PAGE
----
Mitchell: I moved to Seattle with my suitcase and a couple grand, no job, and knew one person: Judo. Judo found my house for me in Seattle. Judo gave me all my initial friends. Judo introduced me to my girlfriend, who I live with currently. Judo introduced me to a guy who eventually helped me get my job, which kicked off my career. I can’t even imagine how it would have played out without Judo. It was a total game changer, having him in my corner.

Judo: I think the most critical part of this story is the introduction to Mitchell's girlfriend, Ilsa. Ilsa was my calculus tutor in my freshman year of college.

Mitchell: Judo invited us to a ragtag group [hangout]. When Ilsa and I met each other, I immediately started pursuing her and she was interested in me. But in those early stages, it’s almost seventh grade-ish, where you’re talking through your friends.

Beck: Like, “Find out if they like me, but don’t let them know that I like them.”

Mitchell: Yeah. Or, “Don’t tell them we had this conversation, but tell me everything that they told you.”

Judo: It’s so funny because they both were playing like, I’m not interested. Ilsa was trying to play it coy, like she’s a badass bitch and she doesn’t have any heart. And Mitchell’s like, I don’t know.

Mitchell: She definitely did try to play a bit of an ice queen, but it was all a facade, having now dated her for four years.

Beck: It seems like you both have moved around a good amount. How long have you lived in the same place?

Mitchell: I lived in Seattle for two years alongside Judo, sometimes with Judo.

A dimly lit picture of an attic with a beamed ceiling, and an unmade bed tucked into a small nook next to three tiny windows
The attic where Judo and Mitchell lived together in Seattle (Courtesy of Judo Lata)

Judo: I was living in my friend’s basement in Seattle. Then, I started working at this place called RoRo BBQ where Mitchell was doing a part-time job on top of his other job. At some point I moved out of the basement and back to the attic that I used to live in. Me and Mitchell lived there together because it was super cheap. It was a legit unfinished attic. It was cold at night. There was one light bulb and one cord to charge everything. I was sleeping in a tent.

Mitchell: I loved living there though. It just wasn’t insulated.

Judo: We called it the House of Baes.

Mitchell: In the fall of 2019, I moved to Spain. My girlfriend has been going to school here in Europe. Then I kept traveling. The spring right before the coronavirus, we were in the Philippines. Judo came and met me, because his family lives in the Philippines. Then we were forced to go back to the United States. Me and Ilsa lived with her parents in Washington and Judo was also there, for nine months. [Since then] I’ve been bouncing around. Judo is going to grad school in San Diego. Ilsa and I are considering going down to be roommates with him.

Beck: Generally, it seems like when you’re young and you’re moving around, there’s a lot of friendship churn. Have you experienced that? And how have you managed to hold on to each other through those transitions?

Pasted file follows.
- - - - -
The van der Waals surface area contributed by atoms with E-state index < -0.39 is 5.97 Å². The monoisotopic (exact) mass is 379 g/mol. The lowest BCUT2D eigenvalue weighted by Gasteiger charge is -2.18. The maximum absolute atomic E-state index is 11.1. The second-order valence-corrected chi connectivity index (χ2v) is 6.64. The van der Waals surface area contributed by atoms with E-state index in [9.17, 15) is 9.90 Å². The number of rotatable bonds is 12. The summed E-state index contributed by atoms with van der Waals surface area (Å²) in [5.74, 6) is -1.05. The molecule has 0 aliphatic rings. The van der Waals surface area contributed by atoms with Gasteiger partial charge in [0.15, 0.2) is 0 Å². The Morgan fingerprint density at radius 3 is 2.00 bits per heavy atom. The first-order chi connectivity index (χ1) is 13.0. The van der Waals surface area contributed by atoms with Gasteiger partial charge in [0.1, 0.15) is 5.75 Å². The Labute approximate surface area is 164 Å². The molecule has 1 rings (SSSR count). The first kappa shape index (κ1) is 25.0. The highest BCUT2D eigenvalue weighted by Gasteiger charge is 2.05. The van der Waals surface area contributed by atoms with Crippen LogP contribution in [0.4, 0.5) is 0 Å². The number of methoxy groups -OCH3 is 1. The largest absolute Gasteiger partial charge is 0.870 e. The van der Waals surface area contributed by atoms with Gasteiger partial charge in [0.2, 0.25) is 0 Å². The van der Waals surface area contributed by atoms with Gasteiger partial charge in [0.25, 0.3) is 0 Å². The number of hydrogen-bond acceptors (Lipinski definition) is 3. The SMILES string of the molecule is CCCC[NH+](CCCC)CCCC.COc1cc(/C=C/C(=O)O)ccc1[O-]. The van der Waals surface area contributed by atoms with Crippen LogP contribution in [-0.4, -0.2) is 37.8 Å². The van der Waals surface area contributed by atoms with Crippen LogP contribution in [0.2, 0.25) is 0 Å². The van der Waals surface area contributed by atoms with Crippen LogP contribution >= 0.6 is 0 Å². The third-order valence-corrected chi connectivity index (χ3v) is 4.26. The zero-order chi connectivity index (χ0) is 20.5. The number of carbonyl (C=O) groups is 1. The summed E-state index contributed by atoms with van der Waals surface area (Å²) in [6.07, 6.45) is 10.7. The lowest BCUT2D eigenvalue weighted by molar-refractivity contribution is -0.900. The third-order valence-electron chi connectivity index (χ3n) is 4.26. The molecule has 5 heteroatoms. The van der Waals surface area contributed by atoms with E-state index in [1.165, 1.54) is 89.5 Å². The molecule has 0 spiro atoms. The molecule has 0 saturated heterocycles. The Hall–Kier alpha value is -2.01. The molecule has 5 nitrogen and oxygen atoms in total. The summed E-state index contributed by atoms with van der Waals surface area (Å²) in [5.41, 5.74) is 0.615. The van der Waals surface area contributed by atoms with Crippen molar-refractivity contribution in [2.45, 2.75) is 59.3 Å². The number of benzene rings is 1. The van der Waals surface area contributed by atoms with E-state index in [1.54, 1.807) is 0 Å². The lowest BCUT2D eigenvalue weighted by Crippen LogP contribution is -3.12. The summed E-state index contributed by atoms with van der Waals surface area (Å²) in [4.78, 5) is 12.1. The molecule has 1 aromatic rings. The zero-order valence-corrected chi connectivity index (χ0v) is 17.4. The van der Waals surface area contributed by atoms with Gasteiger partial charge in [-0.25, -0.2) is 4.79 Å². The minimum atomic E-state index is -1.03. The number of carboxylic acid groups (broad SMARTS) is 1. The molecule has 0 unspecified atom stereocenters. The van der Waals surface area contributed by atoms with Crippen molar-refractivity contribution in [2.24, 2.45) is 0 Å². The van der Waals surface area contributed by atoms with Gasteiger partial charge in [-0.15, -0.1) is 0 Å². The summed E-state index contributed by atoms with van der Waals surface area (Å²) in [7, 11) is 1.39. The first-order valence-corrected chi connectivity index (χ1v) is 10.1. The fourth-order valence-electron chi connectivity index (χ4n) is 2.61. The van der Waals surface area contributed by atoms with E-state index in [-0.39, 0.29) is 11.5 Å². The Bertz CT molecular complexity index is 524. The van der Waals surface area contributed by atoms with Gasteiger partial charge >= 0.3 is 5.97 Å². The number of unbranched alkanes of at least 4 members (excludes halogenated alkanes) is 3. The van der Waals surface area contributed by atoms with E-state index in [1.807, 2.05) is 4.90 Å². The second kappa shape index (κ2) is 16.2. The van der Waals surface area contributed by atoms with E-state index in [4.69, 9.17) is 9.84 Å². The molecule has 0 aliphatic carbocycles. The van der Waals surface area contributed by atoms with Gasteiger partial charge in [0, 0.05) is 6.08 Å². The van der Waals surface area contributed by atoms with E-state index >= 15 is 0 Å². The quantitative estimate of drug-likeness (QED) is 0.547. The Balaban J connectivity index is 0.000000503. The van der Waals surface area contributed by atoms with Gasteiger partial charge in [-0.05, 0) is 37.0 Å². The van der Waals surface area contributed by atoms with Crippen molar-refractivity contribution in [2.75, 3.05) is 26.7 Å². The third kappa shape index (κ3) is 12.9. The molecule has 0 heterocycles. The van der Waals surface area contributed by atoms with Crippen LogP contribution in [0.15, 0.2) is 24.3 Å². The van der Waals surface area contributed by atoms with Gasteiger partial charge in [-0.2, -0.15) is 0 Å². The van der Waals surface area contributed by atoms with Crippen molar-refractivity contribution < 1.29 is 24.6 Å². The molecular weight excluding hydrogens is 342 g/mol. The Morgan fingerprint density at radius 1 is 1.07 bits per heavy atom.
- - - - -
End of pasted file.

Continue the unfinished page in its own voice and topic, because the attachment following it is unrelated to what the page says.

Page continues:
Judo: When Mitchell left for Spain, I didn’t feel that sense of loss, that someone’s leaving for good. I think it’s because I always make the effort to visit people. When I say I’m coming to see you, I’m going to come and see you. I’ve done that twice. I went to Spain with my cousin and we visited Ilsa and Mitchell in San Sebastián. And then again, when Mitchell was traveling Asia, I saw him in the Philippines, [where we stayed with my family]. That was a great experience because he really got to see what makes me, me. It was fun being able to share that and for him to experience that culture.

On a stone bridge overlooking a body of water, two men and a woman share a group hug. There are mountains and a town in the distance on the other side of the water.
Judo, Mitchell, and Mitchell’s girlfriend, Ilsa in San Sebastián, Spain (Courtesy of Judo Lata)

Mitchell: There are so many flaky people, who’ll be like, “Oh, I’m going to come visit you.” Then nobody ever does. Judo 100 percent will. Now, he might tell you the night before he’s coming or he might show up six hours late, but he’ll be there.

Judo and I both really care about friendship. Our other friendships are also in good standing, I would say. If you want something to last, you need to make an effort. You have to go out of your way, because there comes a time in every friendship when it’s not convenient anymore. The ones that fall off are friendships of convenience. The deeper ones persist.

Judo: It’s ironic because our friendship started as a friendship of convenience.

I’ve gone through a lot of really tumultuous life things. Mitchell has been there for me, and my other friends just weren’t. One of the biggest instances came three months [after] you moved to Seattle. [My family’s] house went under foreclosure. It was during Thanksgiving. I was really broken and I was failing some of my classes. I was just like, “I’m so stressed right now. And I just don’t know what to do.” Mitchell’s like, “I’ll be there for you. We can help your brother and sister move out,” because my parents weren’t around.